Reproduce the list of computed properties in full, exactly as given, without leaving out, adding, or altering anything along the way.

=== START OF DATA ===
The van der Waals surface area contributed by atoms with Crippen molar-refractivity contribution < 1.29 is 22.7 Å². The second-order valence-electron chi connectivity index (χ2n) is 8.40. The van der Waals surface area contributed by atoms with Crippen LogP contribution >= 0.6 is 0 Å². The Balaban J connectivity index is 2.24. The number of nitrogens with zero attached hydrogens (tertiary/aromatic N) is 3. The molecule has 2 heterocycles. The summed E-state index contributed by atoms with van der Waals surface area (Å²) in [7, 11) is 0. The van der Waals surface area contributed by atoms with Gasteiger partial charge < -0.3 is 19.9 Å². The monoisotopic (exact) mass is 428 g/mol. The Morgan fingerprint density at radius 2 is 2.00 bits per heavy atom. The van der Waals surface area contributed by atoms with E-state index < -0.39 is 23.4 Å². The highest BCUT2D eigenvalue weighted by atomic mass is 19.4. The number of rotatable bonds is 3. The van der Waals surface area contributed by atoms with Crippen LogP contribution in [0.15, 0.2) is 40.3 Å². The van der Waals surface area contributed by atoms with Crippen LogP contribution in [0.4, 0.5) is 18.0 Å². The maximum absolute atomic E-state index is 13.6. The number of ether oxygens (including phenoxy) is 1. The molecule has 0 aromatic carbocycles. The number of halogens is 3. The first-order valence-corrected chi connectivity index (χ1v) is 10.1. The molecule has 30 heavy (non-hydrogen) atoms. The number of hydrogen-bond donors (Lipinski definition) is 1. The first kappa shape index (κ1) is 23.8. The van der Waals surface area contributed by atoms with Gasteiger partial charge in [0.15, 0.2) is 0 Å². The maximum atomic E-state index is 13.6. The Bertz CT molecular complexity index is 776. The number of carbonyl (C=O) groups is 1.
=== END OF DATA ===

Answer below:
The van der Waals surface area contributed by atoms with Crippen molar-refractivity contribution < 1.29 is 22.7 Å². The second-order valence-electron chi connectivity index (χ2n) is 8.40. The van der Waals surface area contributed by atoms with Crippen LogP contribution >= 0.6 is 0 Å². The Balaban J connectivity index is 2.24. The number of nitrogens with zero attached hydrogens (tertiary/aromatic N) is 3. The molecule has 2 heterocycles. The summed E-state index contributed by atoms with van der Waals surface area (Å²) in [7, 11) is 0. The van der Waals surface area contributed by atoms with Gasteiger partial charge < -0.3 is 19.9 Å². The monoisotopic (exact) mass is 428 g/mol. The Morgan fingerprint density at radius 2 is 2.00 bits per heavy atom. The van der Waals surface area contributed by atoms with E-state index < -0.39 is 23.4 Å². The highest BCUT2D eigenvalue weighted by atomic mass is 19.4. The number of rotatable bonds is 3. The van der Waals surface area contributed by atoms with Crippen LogP contribution in [0.15, 0.2) is 40.3 Å². The van der Waals surface area contributed by atoms with Crippen LogP contribution in [0.4, 0.5) is 18.0 Å². The maximum absolute atomic E-state index is 13.6. The number of ether oxygens (including phenoxy) is 1. The molecule has 0 aromatic carbocycles. The number of halogens is 3. The first-order valence-corrected chi connectivity index (χ1v) is 10.1. The molecule has 30 heavy (non-hydrogen) atoms. The number of hydrogen-bond donors (Lipinski definition) is 1. The first kappa shape index (κ1) is 23.8. The van der Waals surface area contributed by atoms with Gasteiger partial charge in [0.15, 0.2) is 0 Å². The maximum atomic E-state index is 13.6. The Bertz CT molecular complexity index is 776. The number of carbonyl (C=O) groups is 1.